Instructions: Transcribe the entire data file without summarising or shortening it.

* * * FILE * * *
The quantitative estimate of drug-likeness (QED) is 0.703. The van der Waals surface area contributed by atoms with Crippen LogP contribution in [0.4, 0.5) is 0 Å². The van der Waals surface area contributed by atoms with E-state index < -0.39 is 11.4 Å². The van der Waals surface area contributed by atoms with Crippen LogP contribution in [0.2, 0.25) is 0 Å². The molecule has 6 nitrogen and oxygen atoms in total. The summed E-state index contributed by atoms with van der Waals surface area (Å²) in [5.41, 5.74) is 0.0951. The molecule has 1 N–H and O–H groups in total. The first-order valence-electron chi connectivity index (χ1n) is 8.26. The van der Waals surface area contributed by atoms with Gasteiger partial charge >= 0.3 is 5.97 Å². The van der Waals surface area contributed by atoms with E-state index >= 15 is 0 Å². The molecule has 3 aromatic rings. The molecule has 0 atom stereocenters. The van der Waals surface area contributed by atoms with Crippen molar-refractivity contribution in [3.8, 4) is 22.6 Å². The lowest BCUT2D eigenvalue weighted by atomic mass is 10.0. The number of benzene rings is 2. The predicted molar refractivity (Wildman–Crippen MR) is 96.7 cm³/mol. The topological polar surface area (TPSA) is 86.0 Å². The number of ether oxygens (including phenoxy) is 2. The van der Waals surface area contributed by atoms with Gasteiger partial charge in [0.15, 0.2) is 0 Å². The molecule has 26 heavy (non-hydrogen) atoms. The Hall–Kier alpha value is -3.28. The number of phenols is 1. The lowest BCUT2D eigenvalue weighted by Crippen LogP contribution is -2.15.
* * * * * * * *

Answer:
The quantitative estimate of drug-likeness (QED) is 0.703. The van der Waals surface area contributed by atoms with Crippen LogP contribution in [0.4, 0.5) is 0 Å². The van der Waals surface area contributed by atoms with E-state index < -0.39 is 11.4 Å². The van der Waals surface area contributed by atoms with Crippen LogP contribution in [0.2, 0.25) is 0 Å². The molecule has 6 nitrogen and oxygen atoms in total. The summed E-state index contributed by atoms with van der Waals surface area (Å²) in [5.41, 5.74) is 0.0951. The molecule has 1 N–H and O–H groups in total. The first-order valence-electron chi connectivity index (χ1n) is 8.26. The van der Waals surface area contributed by atoms with Gasteiger partial charge >= 0.3 is 5.97 Å². The van der Waals surface area contributed by atoms with E-state index >= 15 is 0 Å². The molecule has 3 aromatic rings. The molecule has 0 atom stereocenters. The van der Waals surface area contributed by atoms with Crippen molar-refractivity contribution in [3.8, 4) is 22.6 Å². The lowest BCUT2D eigenvalue weighted by atomic mass is 10.0. The number of benzene rings is 2. The predicted molar refractivity (Wildman–Crippen MR) is 96.7 cm³/mol. The topological polar surface area (TPSA) is 86.0 Å². The number of ether oxygens (including phenoxy) is 2. The van der Waals surface area contributed by atoms with Gasteiger partial charge in [0.15, 0.2) is 0 Å². The molecule has 26 heavy (non-hydrogen) atoms. The Hall–Kier alpha value is -3.28. The number of phenols is 1. The lowest BCUT2D eigenvalue weighted by Crippen LogP contribution is -2.15.